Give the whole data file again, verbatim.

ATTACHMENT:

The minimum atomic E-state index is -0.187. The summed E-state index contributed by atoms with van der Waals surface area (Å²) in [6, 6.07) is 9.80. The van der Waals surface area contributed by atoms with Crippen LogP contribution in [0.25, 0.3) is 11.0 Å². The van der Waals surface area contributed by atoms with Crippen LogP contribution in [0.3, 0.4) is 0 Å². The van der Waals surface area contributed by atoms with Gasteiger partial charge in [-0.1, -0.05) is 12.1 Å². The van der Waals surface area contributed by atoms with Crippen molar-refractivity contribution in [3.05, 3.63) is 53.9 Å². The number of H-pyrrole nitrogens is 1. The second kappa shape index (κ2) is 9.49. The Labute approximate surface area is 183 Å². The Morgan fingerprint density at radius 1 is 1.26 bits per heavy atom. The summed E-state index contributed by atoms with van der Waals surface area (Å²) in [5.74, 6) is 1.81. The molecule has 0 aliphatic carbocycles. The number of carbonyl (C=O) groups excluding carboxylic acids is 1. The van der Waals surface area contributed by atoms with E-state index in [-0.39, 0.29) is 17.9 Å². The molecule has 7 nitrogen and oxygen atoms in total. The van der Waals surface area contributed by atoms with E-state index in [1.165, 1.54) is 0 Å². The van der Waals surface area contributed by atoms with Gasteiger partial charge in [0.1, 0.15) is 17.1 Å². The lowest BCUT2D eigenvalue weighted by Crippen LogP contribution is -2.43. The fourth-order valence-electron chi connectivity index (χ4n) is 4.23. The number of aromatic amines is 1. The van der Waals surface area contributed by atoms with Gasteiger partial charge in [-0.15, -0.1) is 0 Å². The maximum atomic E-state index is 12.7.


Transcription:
The minimum atomic E-state index is -0.187. The summed E-state index contributed by atoms with van der Waals surface area (Å²) in [6, 6.07) is 9.80. The van der Waals surface area contributed by atoms with Crippen LogP contribution in [0.25, 0.3) is 11.0 Å². The van der Waals surface area contributed by atoms with Crippen LogP contribution in [0.3, 0.4) is 0 Å². The van der Waals surface area contributed by atoms with Gasteiger partial charge in [-0.1, -0.05) is 12.1 Å². The van der Waals surface area contributed by atoms with Crippen molar-refractivity contribution in [3.05, 3.63) is 53.9 Å². The number of H-pyrrole nitrogens is 1. The second kappa shape index (κ2) is 9.49. The Labute approximate surface area is 183 Å². The Morgan fingerprint density at radius 1 is 1.26 bits per heavy atom. The summed E-state index contributed by atoms with van der Waals surface area (Å²) in [5.74, 6) is 1.81. The molecule has 0 aliphatic carbocycles. The number of carbonyl (C=O) groups excluding carboxylic acids is 1. The van der Waals surface area contributed by atoms with E-state index in [-0.39, 0.29) is 17.9 Å². The molecule has 7 nitrogen and oxygen atoms in total. The van der Waals surface area contributed by atoms with E-state index in [1.165, 1.54) is 0 Å². The van der Waals surface area contributed by atoms with Gasteiger partial charge in [0.1, 0.15) is 17.1 Å². The lowest BCUT2D eigenvalue weighted by Crippen LogP contribution is -2.43. The fourth-order valence-electron chi connectivity index (χ4n) is 4.23. The number of aromatic amines is 1. The van der Waals surface area contributed by atoms with Gasteiger partial charge in [-0.15, -0.1) is 0 Å². The maximum atomic E-state index is 12.7.